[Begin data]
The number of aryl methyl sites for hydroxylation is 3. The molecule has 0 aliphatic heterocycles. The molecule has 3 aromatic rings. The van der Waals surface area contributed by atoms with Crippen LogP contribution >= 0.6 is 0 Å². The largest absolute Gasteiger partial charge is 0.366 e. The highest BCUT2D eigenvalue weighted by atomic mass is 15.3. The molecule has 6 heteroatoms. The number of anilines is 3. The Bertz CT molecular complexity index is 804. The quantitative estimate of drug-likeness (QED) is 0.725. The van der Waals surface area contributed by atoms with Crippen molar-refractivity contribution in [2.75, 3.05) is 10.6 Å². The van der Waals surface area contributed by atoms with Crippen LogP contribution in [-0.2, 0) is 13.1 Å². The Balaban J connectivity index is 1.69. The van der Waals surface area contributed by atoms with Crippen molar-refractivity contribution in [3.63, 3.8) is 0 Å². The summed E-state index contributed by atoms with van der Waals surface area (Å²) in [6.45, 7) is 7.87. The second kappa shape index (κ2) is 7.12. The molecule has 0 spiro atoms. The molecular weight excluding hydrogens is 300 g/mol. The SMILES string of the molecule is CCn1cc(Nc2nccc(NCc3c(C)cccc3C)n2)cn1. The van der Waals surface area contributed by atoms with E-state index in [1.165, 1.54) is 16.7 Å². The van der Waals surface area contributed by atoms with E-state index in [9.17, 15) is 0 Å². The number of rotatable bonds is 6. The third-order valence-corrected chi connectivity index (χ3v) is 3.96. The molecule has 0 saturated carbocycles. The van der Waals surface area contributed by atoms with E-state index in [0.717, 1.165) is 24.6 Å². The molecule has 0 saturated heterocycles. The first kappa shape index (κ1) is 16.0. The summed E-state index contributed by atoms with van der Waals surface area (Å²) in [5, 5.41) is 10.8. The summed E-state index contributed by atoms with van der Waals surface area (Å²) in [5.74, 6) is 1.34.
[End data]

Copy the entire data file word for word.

The number of aryl methyl sites for hydroxylation is 3. The molecule has 0 aliphatic heterocycles. The molecule has 3 aromatic rings. The van der Waals surface area contributed by atoms with Crippen LogP contribution >= 0.6 is 0 Å². The largest absolute Gasteiger partial charge is 0.366 e. The highest BCUT2D eigenvalue weighted by atomic mass is 15.3. The molecule has 6 heteroatoms. The number of anilines is 3. The Bertz CT molecular complexity index is 804. The quantitative estimate of drug-likeness (QED) is 0.725. The van der Waals surface area contributed by atoms with Crippen molar-refractivity contribution in [2.75, 3.05) is 10.6 Å². The van der Waals surface area contributed by atoms with Crippen LogP contribution in [-0.2, 0) is 13.1 Å². The Balaban J connectivity index is 1.69. The van der Waals surface area contributed by atoms with Crippen molar-refractivity contribution in [3.63, 3.8) is 0 Å². The summed E-state index contributed by atoms with van der Waals surface area (Å²) in [6.45, 7) is 7.87. The second kappa shape index (κ2) is 7.12. The molecule has 0 spiro atoms. The molecular weight excluding hydrogens is 300 g/mol. The SMILES string of the molecule is CCn1cc(Nc2nccc(NCc3c(C)cccc3C)n2)cn1. The van der Waals surface area contributed by atoms with E-state index in [1.165, 1.54) is 16.7 Å². The van der Waals surface area contributed by atoms with E-state index in [9.17, 15) is 0 Å². The number of rotatable bonds is 6. The third-order valence-corrected chi connectivity index (χ3v) is 3.96. The molecule has 0 saturated carbocycles. The van der Waals surface area contributed by atoms with E-state index in [0.717, 1.165) is 24.6 Å². The molecule has 0 saturated heterocycles. The first kappa shape index (κ1) is 16.0. The summed E-state index contributed by atoms with van der Waals surface area (Å²) in [5, 5.41) is 10.8. The summed E-state index contributed by atoms with van der Waals surface area (Å²) in [5.74, 6) is 1.34.